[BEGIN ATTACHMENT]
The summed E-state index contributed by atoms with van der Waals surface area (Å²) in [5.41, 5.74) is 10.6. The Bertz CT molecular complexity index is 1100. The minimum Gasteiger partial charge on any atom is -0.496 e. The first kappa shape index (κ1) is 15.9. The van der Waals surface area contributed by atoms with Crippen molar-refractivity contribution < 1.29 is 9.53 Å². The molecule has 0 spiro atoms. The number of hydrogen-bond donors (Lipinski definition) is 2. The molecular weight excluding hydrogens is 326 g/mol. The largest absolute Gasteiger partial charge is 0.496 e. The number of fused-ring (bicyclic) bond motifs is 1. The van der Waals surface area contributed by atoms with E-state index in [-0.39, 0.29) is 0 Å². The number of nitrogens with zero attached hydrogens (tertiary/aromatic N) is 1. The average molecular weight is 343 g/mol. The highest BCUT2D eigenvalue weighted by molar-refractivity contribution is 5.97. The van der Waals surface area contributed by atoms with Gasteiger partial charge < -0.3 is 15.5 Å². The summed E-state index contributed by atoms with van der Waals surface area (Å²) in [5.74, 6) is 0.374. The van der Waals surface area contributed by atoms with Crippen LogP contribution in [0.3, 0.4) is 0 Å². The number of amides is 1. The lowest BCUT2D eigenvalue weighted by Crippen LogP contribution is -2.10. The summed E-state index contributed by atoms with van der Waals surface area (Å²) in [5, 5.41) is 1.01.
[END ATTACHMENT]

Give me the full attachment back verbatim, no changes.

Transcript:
The summed E-state index contributed by atoms with van der Waals surface area (Å²) in [5.41, 5.74) is 10.6. The Bertz CT molecular complexity index is 1100. The minimum Gasteiger partial charge on any atom is -0.496 e. The first kappa shape index (κ1) is 15.9. The van der Waals surface area contributed by atoms with Crippen molar-refractivity contribution < 1.29 is 9.53 Å². The molecule has 0 spiro atoms. The number of hydrogen-bond donors (Lipinski definition) is 2. The molecular weight excluding hydrogens is 326 g/mol. The largest absolute Gasteiger partial charge is 0.496 e. The number of fused-ring (bicyclic) bond motifs is 1. The van der Waals surface area contributed by atoms with E-state index in [-0.39, 0.29) is 0 Å². The number of nitrogens with zero attached hydrogens (tertiary/aromatic N) is 1. The average molecular weight is 343 g/mol. The highest BCUT2D eigenvalue weighted by molar-refractivity contribution is 5.97. The van der Waals surface area contributed by atoms with Gasteiger partial charge < -0.3 is 15.5 Å². The summed E-state index contributed by atoms with van der Waals surface area (Å²) in [5.74, 6) is 0.374. The van der Waals surface area contributed by atoms with Crippen LogP contribution in [0.3, 0.4) is 0 Å². The number of amides is 1. The lowest BCUT2D eigenvalue weighted by Crippen LogP contribution is -2.10. The summed E-state index contributed by atoms with van der Waals surface area (Å²) in [5, 5.41) is 1.01.